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Mars Program Gears Up For Sample Return Mission

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From the "JPL Universe"
October 4, 1996

Mars Program Gears Up For Sample Return Mission

By Mark Whalen

Excitement about the exploration of Mars has never been higher, both inside and outside of JPL. The speculation and arguments posed for centuries by scientists and scholars about the possibility of life on the Red Planet have been revived with the announcement in August of possible evidence found in an ancient meteorite in Antarctica.

At JPL the implications could be huge. "There's no question in my mind that Mar's exploration will play an even more important role in JPL's future than we had imagined even as little as a year ago," said Dr. Daniel McCleese, manager of the Earth and Space Sciences Division 32. "We can say that with confidence." It is not, however, as if the Mars Surveyor program has proceeded without direction, needing the boost provided by the Mars meteorite discovery, McCleese was careful to point out. He said that the path currently traveled by the program has been the right one all along. "I think we've had enough time since the announcement of the Mars meteorite studies to evaluate the Mars program JPL has been pursuing," McCleese said. "A broad consensus is that if we were to invent a program today, without any of the past studies we've done on how Mars should be explored, you would probably come up with a program that looks very much like Mars Surveyor."

This spring, McCleese led a NASA team studying the feasibility of returning scientifically significant samples from Mars as early as the 2005 mission, within the budget that's already been allocated by Congress for the Mars Surveyor program. McCleese's team reported to the agency that a sample return mission launched in 2005 could be accomplished within Mars Surveyor's present budget of approximately $ 100 million per year plus launch costs. "We also said, however, that the program would become very lean," McCleese said. "The amount of money available requires reducing the number of launches per opportunity from the baseline of two vehicle launches to one. Also, we judged that extra money would be needed for technology development for a rover that we wanted to send as a precursor to the sample return. "This was considered by NASA to be fairly good news; that it looked as if we could come pretty close to making it within the budget." With the announcement of possible evidence of past life in the ALH84001 meteorite, McCleese's team, called the Mars Expeditions Strategy Group, regrouped and focused its efforts on a program to find evidence of life, if it exists, on the surface of Mars.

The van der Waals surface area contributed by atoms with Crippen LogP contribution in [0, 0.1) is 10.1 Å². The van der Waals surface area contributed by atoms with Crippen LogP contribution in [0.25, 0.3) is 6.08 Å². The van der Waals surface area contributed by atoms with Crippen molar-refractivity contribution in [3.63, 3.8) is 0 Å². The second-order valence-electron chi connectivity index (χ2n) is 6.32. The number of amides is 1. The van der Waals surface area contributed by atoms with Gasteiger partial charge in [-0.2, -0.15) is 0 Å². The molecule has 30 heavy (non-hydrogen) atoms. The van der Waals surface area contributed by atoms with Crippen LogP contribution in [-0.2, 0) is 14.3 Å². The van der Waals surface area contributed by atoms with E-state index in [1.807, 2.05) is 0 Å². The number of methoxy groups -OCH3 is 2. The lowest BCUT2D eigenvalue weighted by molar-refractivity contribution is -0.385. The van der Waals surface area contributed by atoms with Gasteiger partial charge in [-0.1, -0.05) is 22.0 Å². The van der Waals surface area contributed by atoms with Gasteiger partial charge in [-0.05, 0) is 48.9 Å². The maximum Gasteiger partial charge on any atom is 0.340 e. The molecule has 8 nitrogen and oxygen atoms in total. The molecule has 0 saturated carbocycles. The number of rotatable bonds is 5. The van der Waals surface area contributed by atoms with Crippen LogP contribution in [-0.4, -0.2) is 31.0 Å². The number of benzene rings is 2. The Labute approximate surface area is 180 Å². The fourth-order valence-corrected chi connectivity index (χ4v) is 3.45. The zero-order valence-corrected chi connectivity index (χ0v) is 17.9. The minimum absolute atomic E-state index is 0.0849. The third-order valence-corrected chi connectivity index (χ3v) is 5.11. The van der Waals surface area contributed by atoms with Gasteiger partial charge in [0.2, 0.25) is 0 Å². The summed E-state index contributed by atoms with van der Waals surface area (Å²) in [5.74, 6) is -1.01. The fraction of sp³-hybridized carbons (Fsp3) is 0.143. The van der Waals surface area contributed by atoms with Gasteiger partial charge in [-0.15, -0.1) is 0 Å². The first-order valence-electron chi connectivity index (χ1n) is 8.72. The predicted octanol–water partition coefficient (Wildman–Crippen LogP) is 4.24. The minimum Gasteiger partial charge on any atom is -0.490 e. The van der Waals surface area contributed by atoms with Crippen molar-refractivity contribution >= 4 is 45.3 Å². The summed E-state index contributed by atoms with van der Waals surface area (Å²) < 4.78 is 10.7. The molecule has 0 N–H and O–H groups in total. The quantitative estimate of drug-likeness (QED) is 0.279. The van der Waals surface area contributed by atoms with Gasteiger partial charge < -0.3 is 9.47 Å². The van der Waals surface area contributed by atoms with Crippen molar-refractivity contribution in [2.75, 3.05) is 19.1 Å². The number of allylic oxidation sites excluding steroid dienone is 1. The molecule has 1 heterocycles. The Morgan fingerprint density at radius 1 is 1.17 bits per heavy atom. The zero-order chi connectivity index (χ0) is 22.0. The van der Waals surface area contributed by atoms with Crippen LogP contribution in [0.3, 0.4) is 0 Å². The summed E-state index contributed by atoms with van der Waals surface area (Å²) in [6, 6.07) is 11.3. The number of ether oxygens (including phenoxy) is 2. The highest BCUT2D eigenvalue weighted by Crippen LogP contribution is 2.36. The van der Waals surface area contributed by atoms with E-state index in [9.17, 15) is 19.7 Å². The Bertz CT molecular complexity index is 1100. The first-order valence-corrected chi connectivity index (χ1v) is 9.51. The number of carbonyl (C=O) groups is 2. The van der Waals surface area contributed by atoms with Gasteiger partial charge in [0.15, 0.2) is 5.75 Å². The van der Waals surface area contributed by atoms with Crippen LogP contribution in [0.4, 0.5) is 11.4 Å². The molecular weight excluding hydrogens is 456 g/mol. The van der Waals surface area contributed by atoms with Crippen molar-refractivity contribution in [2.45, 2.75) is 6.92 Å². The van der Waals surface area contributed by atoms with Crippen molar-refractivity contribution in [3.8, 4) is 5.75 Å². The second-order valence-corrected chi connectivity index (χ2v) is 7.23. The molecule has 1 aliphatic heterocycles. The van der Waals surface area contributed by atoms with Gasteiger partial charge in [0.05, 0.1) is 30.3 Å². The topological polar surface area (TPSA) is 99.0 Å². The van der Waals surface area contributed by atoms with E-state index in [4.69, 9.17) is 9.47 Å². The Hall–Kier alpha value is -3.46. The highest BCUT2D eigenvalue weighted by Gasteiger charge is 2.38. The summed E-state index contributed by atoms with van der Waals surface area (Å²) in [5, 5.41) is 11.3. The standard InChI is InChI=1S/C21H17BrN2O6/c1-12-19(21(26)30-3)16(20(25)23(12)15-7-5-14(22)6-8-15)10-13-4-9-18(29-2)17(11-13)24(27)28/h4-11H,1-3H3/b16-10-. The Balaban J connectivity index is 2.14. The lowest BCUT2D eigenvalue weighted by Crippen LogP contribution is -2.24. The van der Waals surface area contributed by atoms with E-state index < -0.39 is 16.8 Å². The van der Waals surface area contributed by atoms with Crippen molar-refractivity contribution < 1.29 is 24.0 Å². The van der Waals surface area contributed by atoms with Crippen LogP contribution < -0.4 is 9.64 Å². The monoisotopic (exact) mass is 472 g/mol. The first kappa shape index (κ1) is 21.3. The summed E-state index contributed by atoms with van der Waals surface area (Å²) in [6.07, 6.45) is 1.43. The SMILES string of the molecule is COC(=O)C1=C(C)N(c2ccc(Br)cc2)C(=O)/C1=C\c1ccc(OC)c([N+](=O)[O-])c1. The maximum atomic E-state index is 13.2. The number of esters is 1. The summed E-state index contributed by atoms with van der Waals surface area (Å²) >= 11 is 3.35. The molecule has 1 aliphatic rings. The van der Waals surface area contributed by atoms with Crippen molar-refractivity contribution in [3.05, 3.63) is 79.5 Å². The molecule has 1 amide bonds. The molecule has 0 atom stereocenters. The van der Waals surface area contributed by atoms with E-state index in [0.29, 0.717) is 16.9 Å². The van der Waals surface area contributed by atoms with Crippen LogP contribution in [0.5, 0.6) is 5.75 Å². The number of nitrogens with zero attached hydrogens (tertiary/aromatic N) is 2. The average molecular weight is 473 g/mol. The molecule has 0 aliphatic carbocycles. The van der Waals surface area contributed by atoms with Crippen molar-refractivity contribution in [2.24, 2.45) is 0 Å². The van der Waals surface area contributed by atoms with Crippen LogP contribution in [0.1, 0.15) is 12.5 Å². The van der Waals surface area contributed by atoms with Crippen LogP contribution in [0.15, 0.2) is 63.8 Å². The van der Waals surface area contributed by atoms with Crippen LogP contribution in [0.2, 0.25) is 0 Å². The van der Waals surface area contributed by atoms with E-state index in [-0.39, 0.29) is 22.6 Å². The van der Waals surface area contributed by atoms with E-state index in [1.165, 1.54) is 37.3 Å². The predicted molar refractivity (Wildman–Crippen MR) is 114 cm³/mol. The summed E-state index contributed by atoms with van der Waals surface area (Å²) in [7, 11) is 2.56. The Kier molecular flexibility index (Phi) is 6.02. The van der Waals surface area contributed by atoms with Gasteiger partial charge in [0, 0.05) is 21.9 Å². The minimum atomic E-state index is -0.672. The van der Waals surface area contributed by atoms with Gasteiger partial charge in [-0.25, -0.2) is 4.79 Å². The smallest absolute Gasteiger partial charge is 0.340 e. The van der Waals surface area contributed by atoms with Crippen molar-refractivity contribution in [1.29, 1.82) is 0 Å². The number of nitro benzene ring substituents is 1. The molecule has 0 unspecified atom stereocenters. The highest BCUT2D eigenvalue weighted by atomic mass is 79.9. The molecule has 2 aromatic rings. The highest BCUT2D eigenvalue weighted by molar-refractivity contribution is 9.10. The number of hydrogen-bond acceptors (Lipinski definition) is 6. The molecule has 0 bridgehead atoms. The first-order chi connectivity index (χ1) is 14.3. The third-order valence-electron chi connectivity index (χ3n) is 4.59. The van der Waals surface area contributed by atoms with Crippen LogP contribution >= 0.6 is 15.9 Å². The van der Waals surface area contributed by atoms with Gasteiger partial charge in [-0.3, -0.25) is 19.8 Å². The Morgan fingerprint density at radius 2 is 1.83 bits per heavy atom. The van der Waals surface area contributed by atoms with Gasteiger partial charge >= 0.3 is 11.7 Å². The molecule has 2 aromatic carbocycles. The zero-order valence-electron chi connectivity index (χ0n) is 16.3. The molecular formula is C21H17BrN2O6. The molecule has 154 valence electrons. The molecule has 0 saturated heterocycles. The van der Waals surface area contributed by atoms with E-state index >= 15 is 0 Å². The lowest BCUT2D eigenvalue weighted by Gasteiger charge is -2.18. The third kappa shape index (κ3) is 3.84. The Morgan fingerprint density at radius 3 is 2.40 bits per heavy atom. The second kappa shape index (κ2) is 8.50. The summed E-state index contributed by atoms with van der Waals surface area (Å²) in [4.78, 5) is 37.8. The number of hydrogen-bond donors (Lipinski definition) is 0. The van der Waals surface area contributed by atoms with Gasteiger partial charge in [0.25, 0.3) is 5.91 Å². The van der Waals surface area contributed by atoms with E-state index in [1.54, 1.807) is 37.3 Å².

The group worked closely with JPL's Mars Program Office and the Advanced Projects Design Team ("Team X"), which provided analyses of the costs of quicker sample return missions than originally proposed. Together, they developed strategies to implement three different program options -- called "paced," "accelerated," and "aggressive" -- as suggested by NASA Administrator D Daniel Goldin.

"Goldin asked for these options because of the interest by the White House and the nationwide enthusiasm for exploration of Mars, possibly at a greater rate than we're able to do under the Mars Surveyor program," McCleese noted. The "paced" approach proposes a launch in 2005, with a sample returned to Earth by 2008. The "accelerated" option proposes a 2003 launch, with a sample return by 2006, while the "aggressive" option would launch a Mars surface "field geologist" rover to Mars in 2001 as well as return a sample by 2006.

Each option includes visiting three different sites, or environments, on Mars and returning a sample from each site. The group described the scientific objectives and approach for the search for life on Mars, as well as the need for evolving technologies, costs and the rate at which each option would be accomplished.

The recommendations were developed at a late-August meeting of 30 scientists, technologists and engineers from NASA and several universities. That group met again Sept.19-20 to confirm a report it had begun to create at the previous meeting. "We also evaluated and modified the implementation strategies that JPL's Mars Program Office had created over the prior several weeks " McCleese said. "Now we have an outline of elements identified for each of the three sample return options Goldin suggested." The group's findings were presented Sept. 30 to NASA's Solar System Exploration Subcommittee, which advises the agency on solar system exploration planning.